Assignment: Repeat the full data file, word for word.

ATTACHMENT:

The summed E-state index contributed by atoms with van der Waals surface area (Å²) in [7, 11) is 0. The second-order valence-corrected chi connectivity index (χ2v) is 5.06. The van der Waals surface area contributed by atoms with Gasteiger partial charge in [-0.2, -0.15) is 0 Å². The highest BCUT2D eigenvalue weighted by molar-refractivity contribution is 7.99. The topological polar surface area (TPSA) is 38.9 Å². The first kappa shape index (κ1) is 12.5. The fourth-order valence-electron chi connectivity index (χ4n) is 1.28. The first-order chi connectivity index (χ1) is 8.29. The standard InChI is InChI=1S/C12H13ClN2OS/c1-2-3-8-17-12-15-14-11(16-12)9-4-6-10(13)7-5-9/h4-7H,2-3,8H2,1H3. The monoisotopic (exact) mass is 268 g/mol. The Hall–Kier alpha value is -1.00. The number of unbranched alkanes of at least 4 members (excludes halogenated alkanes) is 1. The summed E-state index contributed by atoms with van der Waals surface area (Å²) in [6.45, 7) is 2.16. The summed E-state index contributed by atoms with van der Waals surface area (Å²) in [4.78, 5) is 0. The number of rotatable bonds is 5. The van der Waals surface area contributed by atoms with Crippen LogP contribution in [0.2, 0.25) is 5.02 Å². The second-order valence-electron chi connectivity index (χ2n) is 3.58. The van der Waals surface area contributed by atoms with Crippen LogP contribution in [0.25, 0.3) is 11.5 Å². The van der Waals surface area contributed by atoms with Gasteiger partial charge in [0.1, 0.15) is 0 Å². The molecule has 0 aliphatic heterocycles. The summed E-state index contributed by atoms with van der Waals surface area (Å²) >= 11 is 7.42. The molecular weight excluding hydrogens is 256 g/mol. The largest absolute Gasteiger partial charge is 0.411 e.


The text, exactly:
The summed E-state index contributed by atoms with van der Waals surface area (Å²) in [7, 11) is 0. The second-order valence-corrected chi connectivity index (χ2v) is 5.06. The van der Waals surface area contributed by atoms with Gasteiger partial charge in [-0.2, -0.15) is 0 Å². The highest BCUT2D eigenvalue weighted by molar-refractivity contribution is 7.99. The topological polar surface area (TPSA) is 38.9 Å². The first kappa shape index (κ1) is 12.5. The fourth-order valence-electron chi connectivity index (χ4n) is 1.28. The first-order chi connectivity index (χ1) is 8.29. The standard InChI is InChI=1S/C12H13ClN2OS/c1-2-3-8-17-12-15-14-11(16-12)9-4-6-10(13)7-5-9/h4-7H,2-3,8H2,1H3. The monoisotopic (exact) mass is 268 g/mol. The Hall–Kier alpha value is -1.00. The number of unbranched alkanes of at least 4 members (excludes halogenated alkanes) is 1. The summed E-state index contributed by atoms with van der Waals surface area (Å²) in [6.45, 7) is 2.16. The summed E-state index contributed by atoms with van der Waals surface area (Å²) in [4.78, 5) is 0. The number of rotatable bonds is 5. The van der Waals surface area contributed by atoms with Crippen LogP contribution in [0.2, 0.25) is 5.02 Å². The second-order valence-electron chi connectivity index (χ2n) is 3.58. The van der Waals surface area contributed by atoms with Crippen LogP contribution in [0.25, 0.3) is 11.5 Å². The van der Waals surface area contributed by atoms with Gasteiger partial charge in [0.1, 0.15) is 0 Å². The molecule has 0 aliphatic heterocycles. The summed E-state index contributed by atoms with van der Waals surface area (Å²) >= 11 is 7.42. The molecular weight excluding hydrogens is 256 g/mol. The largest absolute Gasteiger partial charge is 0.411 e.